This is why Jesus comes the first time.  His incarnation was meant to “seek and to save that which was lost” (Luke 19:10) and give His sheep “eternal life” (10:28).  Jesus comes as the Great Shepherd who will be the shepherd to Israel.  The kings who came in the OT were meant to lead, care for, and protect Gods people.  They were to be shepherds.  But each king that ruled over Israel fell short of the ideal.  The OT continued to cast the eyes of God’s people forward as they waited for a king, a shepherd, who would fulfill this role perfectly.  This is the line that Jesus comes in.  Jesus comes and fulfills texts such as Micah 5:4.

“And he shall stand and shepherd his flock in the strength of the Lord, in the majesty of the name of the Lord his God.  And they shall be great to the ends of the earth.  And he shall be their peace.”

The Pharisees were the religious leaders of the Jewish people.  They were to be the shepherds of God’s people.  But they fail.  They cared for themselves, looked out for their own interests, and were faithless in terms of their responsibilities.  They did not enter by the door but climbed in another way (John 10:1-2).  Now that needs a little unpacking.

What does Jesus mean that the “shepherd of the sheep” comes in the door while others climb over, or under, the fence?  I take it to mean that the true shepherd comes through the door of self-sacrifice while the false shepherds come in by climbing up the fence of self-exaltation.  Let me explain.

First, the false shepherds.  Remember who Jesus is speaking to.  The Pharisees were to shepherd the Israelite people.  But they had not been faithful to do this.  The religious body at this point was corrupt and self-centered.  They would immediately get the connotations.  They had not come after the sheep through the door.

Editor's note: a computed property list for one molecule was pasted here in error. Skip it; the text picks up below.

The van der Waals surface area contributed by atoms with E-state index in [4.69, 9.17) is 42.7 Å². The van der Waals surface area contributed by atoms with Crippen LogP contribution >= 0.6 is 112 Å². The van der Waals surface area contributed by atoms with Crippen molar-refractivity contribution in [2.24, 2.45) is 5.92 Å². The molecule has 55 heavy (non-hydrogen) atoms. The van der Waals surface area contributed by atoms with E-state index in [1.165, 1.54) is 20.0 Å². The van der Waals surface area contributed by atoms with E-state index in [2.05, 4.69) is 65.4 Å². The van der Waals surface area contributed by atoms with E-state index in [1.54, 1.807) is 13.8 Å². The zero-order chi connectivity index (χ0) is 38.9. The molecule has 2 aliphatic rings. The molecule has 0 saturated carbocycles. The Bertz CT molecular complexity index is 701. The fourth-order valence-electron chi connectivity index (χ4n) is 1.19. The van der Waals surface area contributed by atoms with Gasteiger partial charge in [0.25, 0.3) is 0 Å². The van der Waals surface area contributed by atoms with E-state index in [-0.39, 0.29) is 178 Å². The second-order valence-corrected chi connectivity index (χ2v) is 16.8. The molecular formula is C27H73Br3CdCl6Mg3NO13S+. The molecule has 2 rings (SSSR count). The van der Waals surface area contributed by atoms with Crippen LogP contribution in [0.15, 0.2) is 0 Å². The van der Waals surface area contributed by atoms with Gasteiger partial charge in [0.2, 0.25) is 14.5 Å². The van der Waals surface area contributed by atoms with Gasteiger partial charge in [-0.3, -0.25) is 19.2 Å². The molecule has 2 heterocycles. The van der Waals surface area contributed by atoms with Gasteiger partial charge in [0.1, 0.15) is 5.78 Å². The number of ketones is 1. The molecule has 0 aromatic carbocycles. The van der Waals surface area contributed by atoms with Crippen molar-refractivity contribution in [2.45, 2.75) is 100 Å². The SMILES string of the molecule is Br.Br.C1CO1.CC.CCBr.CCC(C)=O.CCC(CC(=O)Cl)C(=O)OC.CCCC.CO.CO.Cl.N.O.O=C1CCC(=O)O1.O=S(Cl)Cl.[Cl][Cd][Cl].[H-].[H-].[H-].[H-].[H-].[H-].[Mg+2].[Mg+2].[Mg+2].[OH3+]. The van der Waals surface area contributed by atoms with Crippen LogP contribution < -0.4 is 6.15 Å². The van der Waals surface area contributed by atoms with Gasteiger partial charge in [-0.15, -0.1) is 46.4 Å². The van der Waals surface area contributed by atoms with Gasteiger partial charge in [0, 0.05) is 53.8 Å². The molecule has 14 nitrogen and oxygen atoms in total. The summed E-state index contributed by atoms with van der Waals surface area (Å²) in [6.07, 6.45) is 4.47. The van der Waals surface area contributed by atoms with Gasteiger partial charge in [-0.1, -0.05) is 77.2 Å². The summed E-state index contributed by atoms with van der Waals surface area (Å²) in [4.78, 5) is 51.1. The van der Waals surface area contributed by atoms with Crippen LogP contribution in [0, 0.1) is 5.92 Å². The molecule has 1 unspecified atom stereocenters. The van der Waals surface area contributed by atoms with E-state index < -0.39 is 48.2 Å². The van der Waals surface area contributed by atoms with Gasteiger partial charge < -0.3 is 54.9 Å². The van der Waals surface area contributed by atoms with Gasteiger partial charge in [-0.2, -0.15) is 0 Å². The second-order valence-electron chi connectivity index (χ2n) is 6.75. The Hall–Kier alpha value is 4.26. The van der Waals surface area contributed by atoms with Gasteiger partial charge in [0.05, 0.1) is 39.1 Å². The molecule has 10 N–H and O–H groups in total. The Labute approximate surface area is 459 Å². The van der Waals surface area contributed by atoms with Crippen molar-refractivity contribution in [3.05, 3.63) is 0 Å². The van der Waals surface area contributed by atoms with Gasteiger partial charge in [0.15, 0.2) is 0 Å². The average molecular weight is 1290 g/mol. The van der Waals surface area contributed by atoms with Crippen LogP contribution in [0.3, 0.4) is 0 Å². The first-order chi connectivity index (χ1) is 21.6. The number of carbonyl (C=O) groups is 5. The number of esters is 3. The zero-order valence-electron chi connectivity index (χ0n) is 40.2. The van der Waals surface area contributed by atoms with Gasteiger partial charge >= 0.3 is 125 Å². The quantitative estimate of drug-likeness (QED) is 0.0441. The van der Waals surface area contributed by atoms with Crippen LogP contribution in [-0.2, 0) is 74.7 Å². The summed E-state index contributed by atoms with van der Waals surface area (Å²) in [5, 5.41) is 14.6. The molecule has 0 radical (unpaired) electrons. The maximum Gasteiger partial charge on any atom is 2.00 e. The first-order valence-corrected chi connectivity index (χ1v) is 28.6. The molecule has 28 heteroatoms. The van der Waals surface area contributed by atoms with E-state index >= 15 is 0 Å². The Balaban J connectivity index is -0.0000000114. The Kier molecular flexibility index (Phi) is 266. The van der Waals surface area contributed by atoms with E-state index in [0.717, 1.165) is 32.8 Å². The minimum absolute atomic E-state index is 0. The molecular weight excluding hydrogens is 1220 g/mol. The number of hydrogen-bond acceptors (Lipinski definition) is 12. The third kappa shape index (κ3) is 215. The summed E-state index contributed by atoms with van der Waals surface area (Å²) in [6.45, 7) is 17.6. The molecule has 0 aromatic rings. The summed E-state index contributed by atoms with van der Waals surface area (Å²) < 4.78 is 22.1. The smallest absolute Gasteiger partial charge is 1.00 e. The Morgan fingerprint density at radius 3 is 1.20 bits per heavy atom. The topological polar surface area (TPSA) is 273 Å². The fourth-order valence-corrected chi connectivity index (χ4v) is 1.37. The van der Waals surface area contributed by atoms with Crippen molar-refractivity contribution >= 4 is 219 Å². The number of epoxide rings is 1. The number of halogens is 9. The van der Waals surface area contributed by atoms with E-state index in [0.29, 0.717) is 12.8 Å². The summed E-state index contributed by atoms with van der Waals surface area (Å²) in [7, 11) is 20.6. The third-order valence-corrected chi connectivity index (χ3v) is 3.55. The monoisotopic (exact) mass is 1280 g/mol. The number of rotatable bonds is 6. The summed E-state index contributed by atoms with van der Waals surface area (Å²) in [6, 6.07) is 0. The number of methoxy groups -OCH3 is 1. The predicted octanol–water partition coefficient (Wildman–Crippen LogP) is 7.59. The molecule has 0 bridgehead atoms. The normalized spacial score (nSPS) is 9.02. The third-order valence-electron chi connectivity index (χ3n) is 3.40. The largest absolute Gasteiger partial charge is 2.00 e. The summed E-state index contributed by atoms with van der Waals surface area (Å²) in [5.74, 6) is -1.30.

What door?  Well that takes us back to the true Shepherd…to Jesus Himself.  How does Jesus come for the sheep?  He comes by way of suffering and shame.  He abandons His life so that the sheep may have abundant life (John 10:10).  Jesus comes into the world and the iniquity of us all is laid upon Him (Is 53:6).  He lays down His life for His sheep (10:17).  Jesus does not come in pride and self-service, He comes to serve in humility.  And He serves by enduring humiliation at the hands of His own people.

This is the door that the true Shepherd comes through.  He comes through the door of self-sacrifice.  This is antithetical to how the Pharisee’s wanted to lead the flock of Israel.  They were self-centered and worried about their stature and their own glory.  They were not self-sacrificing servants but were self-centered task masters.

So Jesus tells us some amazing things in these short verses.  He tells us that He has come to gather His sheep.  His sheep hear the Shepherd and follow.  And the door that Jesus comes through to get His sheep is the door of self-sacrifice.  He abandons His life so the sheep can have abundant life (thanks to John Piper for this particular phrase).

And that is the gospel.